A cure for the tip of the tongue phenomenon

by Zoe Egan

My dissertation focussed upon the tip-of-the-tongue (TOT) phenomenon – a psycholinguistic research area. We all experience TOTs to varying degrees and the majority don’t really take any notice of them but for some people, they are really frustrating.

A TOT is a word that we are unable to retrieve even though we are 100% sure that we know what the word is. For example, you might be asked for the surname of the royal family. You know it. You 100% know it. The name may have popped into your head and then suddenly disappeared without a trace. You may know the initial letter or the number of syllables in the name but STILL cannot produce the word in full. This is a TOT experience.

The reason for my interest in TOT research is mainly due to my mum. In 2008, my mum endured a severe bicycle accident where she badly hit the right side of her head (no helmet L), broke several bones, and damaged a lot of skin tissue. Nasty. At the time, the doctor concluded that no brain damage had occurred. Yet, over the last four years my mum has noticed deterioration in her language capabilities: mainly a heightened frequency of TOT experiences. This was becoming a serious issue for my mum as she often felt nervous and stupid in conversation, as she was unable to retrieve basic lexicon. My dissertation therefore focussed on finding a “cure” for her.

To begin my project I read, and read…and read. There was a high volume of journals that focussed on what and how TOTs occurred, with many verging more on neuroscience than psycholinguistics. It soon became apparent that no research had formed and applied a preventative for lowering the frequency of TOTs. I was therefore about to conduct research that had never been done before. Cool. I pieced together various sources of research and combined my own knowledge of my mum’s case to form a TOT preventative.

The TOT preventative consisted of a diary study and job list that my mum completed at the beginning and end of each day for three months. The aim of this preventative was to de-clutter the brain to create space for other information to be stored and collected. This would lower the frequency of TOTs. By writing information down and crossing it off on paper, the brain was not constantly have to re-organise, re-fresh or remember useless information.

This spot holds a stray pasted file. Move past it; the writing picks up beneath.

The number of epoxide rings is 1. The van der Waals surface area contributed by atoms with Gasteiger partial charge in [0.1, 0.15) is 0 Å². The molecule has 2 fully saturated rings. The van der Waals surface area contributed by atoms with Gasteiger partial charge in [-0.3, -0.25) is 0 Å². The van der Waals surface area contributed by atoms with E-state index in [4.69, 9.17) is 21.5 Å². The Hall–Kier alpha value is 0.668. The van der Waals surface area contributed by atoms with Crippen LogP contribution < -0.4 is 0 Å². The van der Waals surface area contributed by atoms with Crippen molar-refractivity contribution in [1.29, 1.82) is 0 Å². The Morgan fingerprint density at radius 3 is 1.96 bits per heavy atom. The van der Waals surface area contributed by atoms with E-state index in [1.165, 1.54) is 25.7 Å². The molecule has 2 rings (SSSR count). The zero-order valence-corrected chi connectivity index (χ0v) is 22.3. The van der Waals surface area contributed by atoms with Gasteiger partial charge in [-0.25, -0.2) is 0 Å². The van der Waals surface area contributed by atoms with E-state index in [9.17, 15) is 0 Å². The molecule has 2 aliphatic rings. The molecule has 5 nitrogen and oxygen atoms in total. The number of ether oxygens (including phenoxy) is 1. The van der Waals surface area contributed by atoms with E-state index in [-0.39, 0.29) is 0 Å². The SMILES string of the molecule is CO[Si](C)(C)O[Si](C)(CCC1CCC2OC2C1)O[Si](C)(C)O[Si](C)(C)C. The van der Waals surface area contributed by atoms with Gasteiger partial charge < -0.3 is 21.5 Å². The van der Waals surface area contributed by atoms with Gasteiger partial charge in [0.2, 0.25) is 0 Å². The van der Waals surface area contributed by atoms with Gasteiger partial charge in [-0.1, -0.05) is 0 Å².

To enable analysis of the preventatives success, I tested my mum at the beginning, middle and end of the three-month period. The results showed that the preventative made a significant difference to TOTs of abstract and concrete nouns. There was a 17% decrease in TOT frequency from the first to the last test. By interviewing my mum before and after the three-month period it became clear that she had a more positive evaluation of TOTs. She knew what they were, the reasons why they might be happening, and methods that may help reduce the frequency of them.

I am so happy with how my linguistic project turned out. At the start you may feel like you have nothing to go on and all your readings might lead to dead-ends, but stick with it. Unknown to me at the start, I was researching an area which had not been researched before. This is a very short summary of my project but if you have found any of this interesting, or think that you might want to do something similar in your projects then you can read my full dissertation or contact me through Jeanette/Anna. Thanks for reading this post and enjoy your own research!

P.s. The surname of the royal family is Windsor 😉

(Zoe won the ‘Bristol Centre for Linguistics prize’ for this dissertation)


One comment

  1. Zoe, thanks for sharing this! I’ve gone through a similar experience as your mom and looking to improve my condition. I’d love to hear more about your experiment. I can also share info about methods that had helped me. Please email me at the attached address. Thank you! Mali

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